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An Experimental Study on Pedestrian Classification
November 2006 (vol. 28 no. 11)
pp. 1863-1868
Detecting people in images is key for several important application domains in computer vision. This paper presents an in--depth experimental study on pedestrian classification; multiple feature-classifier combinations are examined with respect to their ROC performance and efficiency. We investigate global versus local and adaptive versus nonadaptive features, as exemplified by PCA coefficients, Haar wavelets, and local receptive fields (LRFs). In terms of classifiers, we consider the popular Support Vector Machines (SVMs), feed-forward neural networks, and k-nearest neighbor classifier. Experiments are performed on a large data set consisting of 4,000 pedestrian and more than 25,000 nonpedestrian (labeled) images captured in outdoor urban environments. Statistically meaningful results are obtained by analyzing performance variances caused by varying training and test sets. Furthermore, we investigate how classification performance and training sample size are correlated. Sample size is adjusted by increasing the number of manually labeled training data or by employing automatic bootstrapping or cascade techniques. Our experiments show that the novel combination of SVMs with LRF features performs best. A boosted cascade of Haar wavelets can, however, reach quite competitive results, at a fraction of computational cost. The data set used in this paper is made public, establishing a benchmark for this important problem.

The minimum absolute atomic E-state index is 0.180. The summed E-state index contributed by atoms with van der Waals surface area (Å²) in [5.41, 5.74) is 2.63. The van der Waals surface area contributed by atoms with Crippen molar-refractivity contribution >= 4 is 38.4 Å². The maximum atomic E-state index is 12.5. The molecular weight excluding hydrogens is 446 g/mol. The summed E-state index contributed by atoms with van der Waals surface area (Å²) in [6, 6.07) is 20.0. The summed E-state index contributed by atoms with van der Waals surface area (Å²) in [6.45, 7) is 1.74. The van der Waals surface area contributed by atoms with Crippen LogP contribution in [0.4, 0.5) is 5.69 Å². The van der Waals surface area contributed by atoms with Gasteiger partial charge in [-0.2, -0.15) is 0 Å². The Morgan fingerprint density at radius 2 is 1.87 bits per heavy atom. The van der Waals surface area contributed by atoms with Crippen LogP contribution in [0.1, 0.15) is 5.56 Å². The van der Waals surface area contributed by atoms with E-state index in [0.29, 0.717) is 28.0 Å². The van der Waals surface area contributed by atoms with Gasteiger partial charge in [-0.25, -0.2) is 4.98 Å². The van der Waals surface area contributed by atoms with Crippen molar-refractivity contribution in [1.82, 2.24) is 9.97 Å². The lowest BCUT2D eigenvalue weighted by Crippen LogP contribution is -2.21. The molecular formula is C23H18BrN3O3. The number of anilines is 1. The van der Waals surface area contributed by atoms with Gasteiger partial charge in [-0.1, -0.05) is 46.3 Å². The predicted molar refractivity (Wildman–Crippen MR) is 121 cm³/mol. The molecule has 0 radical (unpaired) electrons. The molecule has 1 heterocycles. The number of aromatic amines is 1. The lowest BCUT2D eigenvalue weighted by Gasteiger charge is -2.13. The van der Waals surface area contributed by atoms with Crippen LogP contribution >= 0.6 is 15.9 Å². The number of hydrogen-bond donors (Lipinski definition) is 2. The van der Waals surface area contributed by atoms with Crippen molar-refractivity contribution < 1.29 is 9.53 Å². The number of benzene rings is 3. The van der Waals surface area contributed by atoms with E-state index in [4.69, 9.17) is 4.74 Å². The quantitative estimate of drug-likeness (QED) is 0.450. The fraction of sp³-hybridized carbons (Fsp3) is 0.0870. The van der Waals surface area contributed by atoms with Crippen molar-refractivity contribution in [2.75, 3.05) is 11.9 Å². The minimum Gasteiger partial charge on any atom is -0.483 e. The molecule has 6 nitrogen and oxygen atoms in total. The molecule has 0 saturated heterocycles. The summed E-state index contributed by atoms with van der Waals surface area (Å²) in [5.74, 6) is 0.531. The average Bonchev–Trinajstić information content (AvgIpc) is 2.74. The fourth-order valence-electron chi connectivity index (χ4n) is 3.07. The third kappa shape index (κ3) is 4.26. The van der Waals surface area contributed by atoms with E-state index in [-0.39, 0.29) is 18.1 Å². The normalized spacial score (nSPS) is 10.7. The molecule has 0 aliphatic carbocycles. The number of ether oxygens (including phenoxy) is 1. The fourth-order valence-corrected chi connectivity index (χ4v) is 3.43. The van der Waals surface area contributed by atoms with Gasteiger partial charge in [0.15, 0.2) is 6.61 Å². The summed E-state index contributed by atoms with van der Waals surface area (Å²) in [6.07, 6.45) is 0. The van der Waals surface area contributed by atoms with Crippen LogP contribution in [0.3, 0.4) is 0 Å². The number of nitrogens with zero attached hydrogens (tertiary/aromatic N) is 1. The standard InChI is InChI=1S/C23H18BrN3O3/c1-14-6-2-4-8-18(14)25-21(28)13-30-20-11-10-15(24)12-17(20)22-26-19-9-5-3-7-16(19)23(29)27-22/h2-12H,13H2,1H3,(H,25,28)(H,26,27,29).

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Index Terms:
Pedestrian classification, feature evaluation, classifier evaluation, performance analysis.
Citation:
S. Munder, D.M. Gavrila, "An Experimental Study on Pedestrian Classification," IEEE Transactions on Pattern Analysis and Machine Intelligence, vol. 28, no. 11, pp. 1863-1868, Nov. 2006, doi:10.1109/TPAMI.2006.217
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